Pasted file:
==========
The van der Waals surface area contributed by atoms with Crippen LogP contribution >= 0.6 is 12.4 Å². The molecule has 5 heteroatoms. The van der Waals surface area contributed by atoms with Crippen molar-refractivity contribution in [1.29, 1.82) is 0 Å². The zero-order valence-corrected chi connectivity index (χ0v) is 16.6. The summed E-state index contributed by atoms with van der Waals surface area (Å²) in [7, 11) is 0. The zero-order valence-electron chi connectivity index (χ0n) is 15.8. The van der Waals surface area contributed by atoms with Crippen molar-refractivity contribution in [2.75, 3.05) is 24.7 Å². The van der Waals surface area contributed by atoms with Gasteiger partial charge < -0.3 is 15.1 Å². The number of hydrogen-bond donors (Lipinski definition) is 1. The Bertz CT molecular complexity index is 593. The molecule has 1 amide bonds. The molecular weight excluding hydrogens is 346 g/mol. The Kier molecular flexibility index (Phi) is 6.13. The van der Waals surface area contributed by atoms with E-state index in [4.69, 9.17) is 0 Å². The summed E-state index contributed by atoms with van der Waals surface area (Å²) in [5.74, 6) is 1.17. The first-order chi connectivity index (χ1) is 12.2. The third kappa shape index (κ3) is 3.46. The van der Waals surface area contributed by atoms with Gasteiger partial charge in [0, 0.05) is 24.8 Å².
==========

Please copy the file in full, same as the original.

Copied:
The van der Waals surface area contributed by atoms with Crippen LogP contribution >= 0.6 is 12.4 Å². The molecule has 5 heteroatoms. The van der Waals surface area contributed by atoms with Crippen molar-refractivity contribution in [1.29, 1.82) is 0 Å². The zero-order valence-corrected chi connectivity index (χ0v) is 16.6. The summed E-state index contributed by atoms with van der Waals surface area (Å²) in [7, 11) is 0. The zero-order valence-electron chi connectivity index (χ0n) is 15.8. The van der Waals surface area contributed by atoms with Crippen molar-refractivity contribution in [2.75, 3.05) is 24.7 Å². The van der Waals surface area contributed by atoms with Gasteiger partial charge < -0.3 is 15.1 Å². The number of hydrogen-bond donors (Lipinski definition) is 1. The Bertz CT molecular complexity index is 593. The molecule has 1 amide bonds. The molecular weight excluding hydrogens is 346 g/mol. The Kier molecular flexibility index (Phi) is 6.13. The van der Waals surface area contributed by atoms with E-state index in [4.69, 9.17) is 0 Å². The summed E-state index contributed by atoms with van der Waals surface area (Å²) in [5.74, 6) is 1.17. The first-order chi connectivity index (χ1) is 12.2. The third kappa shape index (κ3) is 3.46. The van der Waals surface area contributed by atoms with Gasteiger partial charge in [0, 0.05) is 24.8 Å².